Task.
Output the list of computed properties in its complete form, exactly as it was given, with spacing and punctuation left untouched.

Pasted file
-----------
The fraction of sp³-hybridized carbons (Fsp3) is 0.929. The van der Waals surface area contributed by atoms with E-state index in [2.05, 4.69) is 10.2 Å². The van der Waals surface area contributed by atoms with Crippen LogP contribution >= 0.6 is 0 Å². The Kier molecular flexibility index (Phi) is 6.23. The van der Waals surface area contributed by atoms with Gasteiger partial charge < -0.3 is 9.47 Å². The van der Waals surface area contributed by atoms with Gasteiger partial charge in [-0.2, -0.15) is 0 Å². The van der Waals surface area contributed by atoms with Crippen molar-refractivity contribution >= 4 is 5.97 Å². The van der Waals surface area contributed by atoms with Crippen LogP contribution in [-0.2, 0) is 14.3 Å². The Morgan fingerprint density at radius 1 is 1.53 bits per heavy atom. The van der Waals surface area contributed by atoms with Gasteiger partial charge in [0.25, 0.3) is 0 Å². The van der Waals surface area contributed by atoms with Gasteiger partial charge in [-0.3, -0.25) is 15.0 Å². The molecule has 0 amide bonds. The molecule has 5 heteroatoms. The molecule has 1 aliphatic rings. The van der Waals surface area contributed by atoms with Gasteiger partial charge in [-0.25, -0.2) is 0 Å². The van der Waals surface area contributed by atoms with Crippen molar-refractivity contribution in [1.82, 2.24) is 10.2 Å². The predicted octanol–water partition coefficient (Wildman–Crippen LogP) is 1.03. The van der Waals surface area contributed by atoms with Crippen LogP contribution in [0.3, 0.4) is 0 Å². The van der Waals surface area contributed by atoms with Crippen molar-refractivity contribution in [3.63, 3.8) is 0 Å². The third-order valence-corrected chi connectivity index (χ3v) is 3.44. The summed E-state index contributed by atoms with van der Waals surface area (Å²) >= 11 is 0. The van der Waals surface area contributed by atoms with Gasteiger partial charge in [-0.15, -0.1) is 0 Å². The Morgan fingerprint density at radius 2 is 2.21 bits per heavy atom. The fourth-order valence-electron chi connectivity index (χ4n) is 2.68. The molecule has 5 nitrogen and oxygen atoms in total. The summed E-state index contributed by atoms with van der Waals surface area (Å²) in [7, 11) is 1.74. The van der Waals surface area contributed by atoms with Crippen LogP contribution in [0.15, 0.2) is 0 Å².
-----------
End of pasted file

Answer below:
The fraction of sp³-hybridized carbons (Fsp3) is 0.929. The van der Waals surface area contributed by atoms with E-state index in [2.05, 4.69) is 10.2 Å². The van der Waals surface area contributed by atoms with Crippen LogP contribution >= 0.6 is 0 Å². The Kier molecular flexibility index (Phi) is 6.23. The van der Waals surface area contributed by atoms with Gasteiger partial charge < -0.3 is 9.47 Å². The van der Waals surface area contributed by atoms with Gasteiger partial charge in [-0.2, -0.15) is 0 Å². The van der Waals surface area contributed by atoms with Crippen molar-refractivity contribution >= 4 is 5.97 Å². The van der Waals surface area contributed by atoms with Crippen LogP contribution in [-0.2, 0) is 14.3 Å². The Morgan fingerprint density at radius 1 is 1.53 bits per heavy atom. The van der Waals surface area contributed by atoms with Gasteiger partial charge in [0.25, 0.3) is 0 Å². The van der Waals surface area contributed by atoms with Gasteiger partial charge in [-0.3, -0.25) is 15.0 Å². The molecule has 0 amide bonds. The molecule has 5 heteroatoms. The molecule has 1 aliphatic rings. The van der Waals surface area contributed by atoms with Gasteiger partial charge in [-0.25, -0.2) is 0 Å². The van der Waals surface area contributed by atoms with Crippen molar-refractivity contribution in [1.82, 2.24) is 10.2 Å². The predicted octanol–water partition coefficient (Wildman–Crippen LogP) is 1.03. The van der Waals surface area contributed by atoms with Crippen LogP contribution in [0.3, 0.4) is 0 Å². The van der Waals surface area contributed by atoms with Crippen molar-refractivity contribution in [3.63, 3.8) is 0 Å². The third-order valence-corrected chi connectivity index (χ3v) is 3.44. The summed E-state index contributed by atoms with van der Waals surface area (Å²) >= 11 is 0. The van der Waals surface area contributed by atoms with Gasteiger partial charge in [-0.15, -0.1) is 0 Å². The Morgan fingerprint density at radius 2 is 2.21 bits per heavy atom. The fourth-order valence-electron chi connectivity index (χ4n) is 2.68. The molecule has 5 nitrogen and oxygen atoms in total. The summed E-state index contributed by atoms with van der Waals surface area (Å²) in [7, 11) is 1.74. The van der Waals surface area contributed by atoms with Crippen LogP contribution in [0.15, 0.2) is 0 Å².